LAS VEGAS -- It surely didn't eclipse the joy and relief of returning home after his arduous tours of duty in Iraq, but winning a legitimate championship in spectacular fashion might have come close for U.S. Marine Brian Stann.
A slight underdog, Stann knocked out WEC light heavyweight champion Doug Marshall on Wednesday to take the 205-pound title.
After spending several months in the Middle East, Stann figured that whatever Marshall threw his way would pale in comparison to what the soldier saw during war. Stann had to wade through a downpour of fistic torment, but after just 95 seconds of fury, he was the new champion.
"This belt represents all my Marines and my friends who couldn't be here right now, who died in combat with me," an emotional Stann said immediately following his conquest of Marshall. "I have to live my life to the fullest for them."
The main event was expected to be a tapestry of fireworks, and the battle more than delivered on those expectations. Stann was able to fend off the typically aggressive Marshall, who charged in with wild punches. A few glancing blows landed, but Stann -- knowing that he couldn't make a mistake against the smaller, yet arguably more powerful champion -- was undaunted.
Marshall then pressed his challenger along the cage and swung for the fences, only to miss badly on a few too many haymakers. Finally, after a loopy right hand had whiffed by mere inches and while Marshall recoiled for a left hook, Stann unfurled a jarring left of his own.
The punch dropped "The Rhino" onto his back, and Stann raised his fists, then dove onto his fallen adversary with a series of punches. Within seconds referee Herb Dean was ripping Stann away, prompting an end to the contest.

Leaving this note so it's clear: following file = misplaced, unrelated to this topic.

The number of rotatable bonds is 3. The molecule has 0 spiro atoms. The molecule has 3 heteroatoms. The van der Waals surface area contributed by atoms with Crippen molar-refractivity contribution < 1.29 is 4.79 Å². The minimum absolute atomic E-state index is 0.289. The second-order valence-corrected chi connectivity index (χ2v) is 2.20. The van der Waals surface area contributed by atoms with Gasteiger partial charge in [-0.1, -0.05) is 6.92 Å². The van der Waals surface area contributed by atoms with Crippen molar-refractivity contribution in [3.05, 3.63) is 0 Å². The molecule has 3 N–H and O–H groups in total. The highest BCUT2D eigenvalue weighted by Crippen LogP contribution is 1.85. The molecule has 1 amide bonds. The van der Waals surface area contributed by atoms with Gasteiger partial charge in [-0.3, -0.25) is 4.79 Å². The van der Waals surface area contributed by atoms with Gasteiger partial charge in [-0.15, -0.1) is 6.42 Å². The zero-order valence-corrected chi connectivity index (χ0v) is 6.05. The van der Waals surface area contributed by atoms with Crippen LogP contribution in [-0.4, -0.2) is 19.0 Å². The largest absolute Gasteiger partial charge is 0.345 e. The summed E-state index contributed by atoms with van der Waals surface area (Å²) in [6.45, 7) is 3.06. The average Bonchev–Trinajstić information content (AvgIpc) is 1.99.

Although Marshall wasn't completely out cold while he lay flat on his back, he was clearly out of it and the stoppage was justified. Marshall had been a bit overzealous with his attack and left himself wide open for a perfect counterpunch.
"He's had this belt for a long time," Stann said of Marshall. "He's defended it twice. I can only hope to do as well as he has in representing the WEC and representing this belt."
Stann had altered his training in the weeks leading up to the title fight by preparing with Team Quest. He planned to be more patient and compact with his punches -- a streamlined effort that paid dividends in the end.
Sonnen makes short work of Baker
Chael Sonnen was demoted on the card after opponent Paulo Filho's withdrawal, but that didn't deter the Oregonian from triumph inside the Hard Rock Hotel and Casino. Fill-in Bryan Baker was in way over his head against the Team Quest fighter; he wound up being pummeled for three full rounds.
Sonnen had Baker tied in knots from the start. He scored several takedowns, defended every submission attempt and lumped up Baker's face with a barrage of punches and elbows. In the end, Sonnen won a hard-fought but lopsided unanimous decision via margins of 30-26 and 30-25 twice.
Hicks takes out Ratcliff
Fireplug Marcus Hicks was simply way too much for the outgunned Ed Ratcliff. He pushed Ratcliff around the cage with punches and takedowns and eventually locked on a fight-ending guillotine for the submission at 1:42.
Steve Cantwell also made quick work of his opponent, submitting Tim McKenzie with a superb rear-naked choke at the 2:13 mark of the first round. He bombarded McKenzie early, dished out a few hard elbows and knees and then secured the finish.
Miura wins in style
Hiromitsu Miura scored the knockout of the night as he blasted out Blas Avena in the first round. Miura dropped Avena seconds into the contest with a left hook, but the Mexican-American recovered quickly.
However, after another punch that sent Avena to the canvas, Miura uncorked two sinister right hands that knocked him out cold and completely limp at 2:35 of the opening stanza.
Mike Sloan is a contributor to Sherdog.com.